White House Homeland Security Adviser Tom Bossert on Friday said that at the G20 Summit earlier this month, President Donald Trump and Russian President Vladimir Putin “broached” the idea of continuing “a dialogue” regarding normal behavior in cyber space.
Trump’s top adviser on homeland security and cyber security matters, told media the two leaders discussed “an opportunity to continue a dialogue, one that had in the past existed between the two countries, and I think one that we could pursue in the future with the appropriate reservations and the appropriate expectations, that we at least start with what is acceptable behavior in cyberspace and what the norms and expectations that we’ll have moving forward, long before you get into the enforcement of those rules or anywhere near before we get into a partnership.” He added that, “I’d like those same rules, norms and expectations to be part of our conversation as we discuss any potential future dialogue with the Russians in cyber security.”
Bossert spoke aboard Air Force One en route to the U.S. from Paris where Trump met with French President Emmanuel Macron last week during France’s Bastille Day celebrations. His remarks and questions from the media were made available by the White House.
Trump, last Sunday, following the G20 Summit in Germany where he and Putin met separately for discussions, tweeted that the two of them talked about “forming and impenetrable Cyber Security unit so that election hacking, & many other negative things will be guarded.” Later that day, after negative bipartisan reactions began to swell about the tweet, Trump again tweeted that “The fact that President Putin and I discussed a Cyber Security unit doesn’t mean I think it can happen. It can’t-but a ceasefire can, & did!”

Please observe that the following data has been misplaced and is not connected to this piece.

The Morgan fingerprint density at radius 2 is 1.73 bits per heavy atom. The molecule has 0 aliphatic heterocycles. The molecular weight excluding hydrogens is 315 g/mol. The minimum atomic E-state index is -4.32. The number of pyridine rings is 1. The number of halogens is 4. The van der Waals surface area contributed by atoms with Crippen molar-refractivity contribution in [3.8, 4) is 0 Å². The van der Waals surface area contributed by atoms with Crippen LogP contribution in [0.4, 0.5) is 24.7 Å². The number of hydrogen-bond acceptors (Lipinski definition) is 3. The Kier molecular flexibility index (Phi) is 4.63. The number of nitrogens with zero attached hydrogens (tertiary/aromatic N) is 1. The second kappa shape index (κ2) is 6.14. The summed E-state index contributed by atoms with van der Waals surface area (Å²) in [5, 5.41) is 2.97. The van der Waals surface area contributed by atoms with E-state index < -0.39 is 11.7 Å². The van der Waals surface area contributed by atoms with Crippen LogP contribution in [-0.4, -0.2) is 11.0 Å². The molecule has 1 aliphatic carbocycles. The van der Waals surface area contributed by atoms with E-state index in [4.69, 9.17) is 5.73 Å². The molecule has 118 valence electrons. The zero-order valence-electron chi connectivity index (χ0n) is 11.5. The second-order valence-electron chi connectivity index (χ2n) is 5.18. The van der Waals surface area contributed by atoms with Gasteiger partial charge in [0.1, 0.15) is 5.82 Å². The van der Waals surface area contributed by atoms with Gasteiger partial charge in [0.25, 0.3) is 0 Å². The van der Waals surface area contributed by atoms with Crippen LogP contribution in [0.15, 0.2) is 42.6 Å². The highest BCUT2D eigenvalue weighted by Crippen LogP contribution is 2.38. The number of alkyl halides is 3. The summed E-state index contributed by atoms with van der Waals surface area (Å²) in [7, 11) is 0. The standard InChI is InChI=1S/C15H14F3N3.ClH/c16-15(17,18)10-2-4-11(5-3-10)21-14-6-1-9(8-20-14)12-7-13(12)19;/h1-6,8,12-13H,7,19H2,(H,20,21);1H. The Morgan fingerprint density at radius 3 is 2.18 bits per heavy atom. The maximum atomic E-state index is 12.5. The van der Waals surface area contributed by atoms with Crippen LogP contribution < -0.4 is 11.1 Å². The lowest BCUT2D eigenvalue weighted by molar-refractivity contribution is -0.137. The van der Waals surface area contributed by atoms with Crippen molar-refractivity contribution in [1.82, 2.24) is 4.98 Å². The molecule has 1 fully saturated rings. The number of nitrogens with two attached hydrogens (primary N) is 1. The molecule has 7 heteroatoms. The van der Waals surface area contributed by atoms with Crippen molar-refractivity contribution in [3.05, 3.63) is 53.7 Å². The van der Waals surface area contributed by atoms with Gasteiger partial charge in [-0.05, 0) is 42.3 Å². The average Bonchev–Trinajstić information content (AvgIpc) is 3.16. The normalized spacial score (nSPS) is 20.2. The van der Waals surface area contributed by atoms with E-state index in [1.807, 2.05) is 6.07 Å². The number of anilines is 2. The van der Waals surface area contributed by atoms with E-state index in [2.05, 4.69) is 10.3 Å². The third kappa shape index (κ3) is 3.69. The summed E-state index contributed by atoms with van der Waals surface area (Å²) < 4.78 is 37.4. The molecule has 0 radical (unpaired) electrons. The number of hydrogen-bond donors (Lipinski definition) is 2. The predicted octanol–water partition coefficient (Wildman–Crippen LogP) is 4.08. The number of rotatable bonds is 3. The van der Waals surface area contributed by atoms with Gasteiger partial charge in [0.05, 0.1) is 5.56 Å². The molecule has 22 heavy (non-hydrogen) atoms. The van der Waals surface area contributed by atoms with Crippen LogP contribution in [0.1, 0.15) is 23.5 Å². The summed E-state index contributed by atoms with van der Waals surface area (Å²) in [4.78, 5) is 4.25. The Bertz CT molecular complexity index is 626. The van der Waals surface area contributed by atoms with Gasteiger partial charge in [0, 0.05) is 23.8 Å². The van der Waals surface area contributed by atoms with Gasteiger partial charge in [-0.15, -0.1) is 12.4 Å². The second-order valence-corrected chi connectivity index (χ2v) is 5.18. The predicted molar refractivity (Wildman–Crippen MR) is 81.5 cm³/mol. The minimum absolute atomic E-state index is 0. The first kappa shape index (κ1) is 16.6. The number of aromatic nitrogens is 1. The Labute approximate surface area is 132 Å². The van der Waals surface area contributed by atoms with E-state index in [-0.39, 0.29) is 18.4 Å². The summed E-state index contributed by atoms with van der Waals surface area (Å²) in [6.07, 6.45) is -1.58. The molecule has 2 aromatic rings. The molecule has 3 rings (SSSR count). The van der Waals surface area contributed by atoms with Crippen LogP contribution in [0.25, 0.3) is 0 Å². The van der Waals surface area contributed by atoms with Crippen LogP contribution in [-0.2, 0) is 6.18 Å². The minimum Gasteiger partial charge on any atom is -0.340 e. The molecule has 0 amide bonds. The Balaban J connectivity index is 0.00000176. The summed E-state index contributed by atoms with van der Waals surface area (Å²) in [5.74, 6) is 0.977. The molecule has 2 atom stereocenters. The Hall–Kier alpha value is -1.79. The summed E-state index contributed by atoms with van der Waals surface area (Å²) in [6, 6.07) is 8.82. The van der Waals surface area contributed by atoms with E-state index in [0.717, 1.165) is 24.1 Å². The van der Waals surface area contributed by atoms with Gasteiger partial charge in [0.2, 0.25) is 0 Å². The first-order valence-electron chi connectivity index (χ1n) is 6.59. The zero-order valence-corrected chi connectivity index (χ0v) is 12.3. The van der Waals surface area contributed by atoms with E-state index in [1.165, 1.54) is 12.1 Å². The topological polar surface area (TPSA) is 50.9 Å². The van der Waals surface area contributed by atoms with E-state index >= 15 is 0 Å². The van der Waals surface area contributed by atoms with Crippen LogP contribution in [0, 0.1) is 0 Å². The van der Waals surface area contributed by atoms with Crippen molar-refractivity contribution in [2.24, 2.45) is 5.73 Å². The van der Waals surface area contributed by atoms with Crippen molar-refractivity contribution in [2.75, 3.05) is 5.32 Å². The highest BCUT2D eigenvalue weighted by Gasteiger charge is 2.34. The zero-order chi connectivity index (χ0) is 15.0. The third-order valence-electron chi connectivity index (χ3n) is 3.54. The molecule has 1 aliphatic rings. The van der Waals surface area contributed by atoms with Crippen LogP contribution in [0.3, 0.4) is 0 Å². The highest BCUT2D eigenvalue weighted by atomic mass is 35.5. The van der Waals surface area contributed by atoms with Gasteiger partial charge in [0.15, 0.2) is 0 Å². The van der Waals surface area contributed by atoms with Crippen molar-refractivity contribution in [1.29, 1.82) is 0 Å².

The ceasefire refers to operations in southwestern Syria, although details of the agreement have been sparse.
Any “partnership” the U.S. and Russia may eventually have around cyberspace issues will have to wait until there is a “trusted relationship and you’ve come to some common agreement on ideals and goals and behaviors,” Bossert said. “I don’t believe that the United States and Russia have come to that point yet in cyberspace.” A dialogue is a starting point, he added.
Bossert did not attend the G20 Summit. He said that Trump is “right” in wanting to have dialogue with countries that the U.S. has “friction or disagreements” with because it is in the nation’s interest to seek “a positive result.” He added that he will work with other key senior leaders, including U.S. secretaries of state, defense, homeland security and treasury, on shaping these conversations.
Bossert said that Trump began his conversation with Putin by “pointedly and exactingly telling” him “that we will not have our elections messed with.”
The U.S. intelligence community charges that Vladimir Putin ordered a campaign to influence the 2016 U.S. presidential elections and intentionally tried to damage Democratic candidate Hillary Clinton chances of becoming president. Trump’s response hasn’t been accepting of the findings, most recently saying Russia may have interfered in the U.S. elections as could other “people and other countries.”
Sen. Marco Rubio (R-Fla.), who campaigned to be the Republican candidate for president, tweeted last Sunday after Trump’s first tweet that “Partnering with Putin on a ‘Cyber Security Unit’ is akin to partnering with Assad on a ‘Chemical Weapons Unit.” Syrian President Bashar al-Assad has been blamed for using chemical against opposing militia and civilians in his country’s ongoing civil war.
Cyberspace is often called the “Wild West” by a host of cyber security experts because it is a highly unsettled domain with regard to how nation states should behave toward one another. In Sept. 2015, in response to concerns about China’s theft of U.S. intellectual property and trade secrets, then President Barack Obama and his Chinese counterpart Xi Jinping agreed that both countries’ governments would not conduct or support cyber-enabled theft of intellectual property.
Bossert said the agreements with China on the rules of the road are “nonbinding” and remain in effect.
“And that’s something that we would expect the Chinese to continue to honor,” Bossert said. “The United States is very serious about that.” While Bossert said he has no “trend analysis” on China’s commitment to the agreement, “I believe that they have the resolve to meet that commitment.”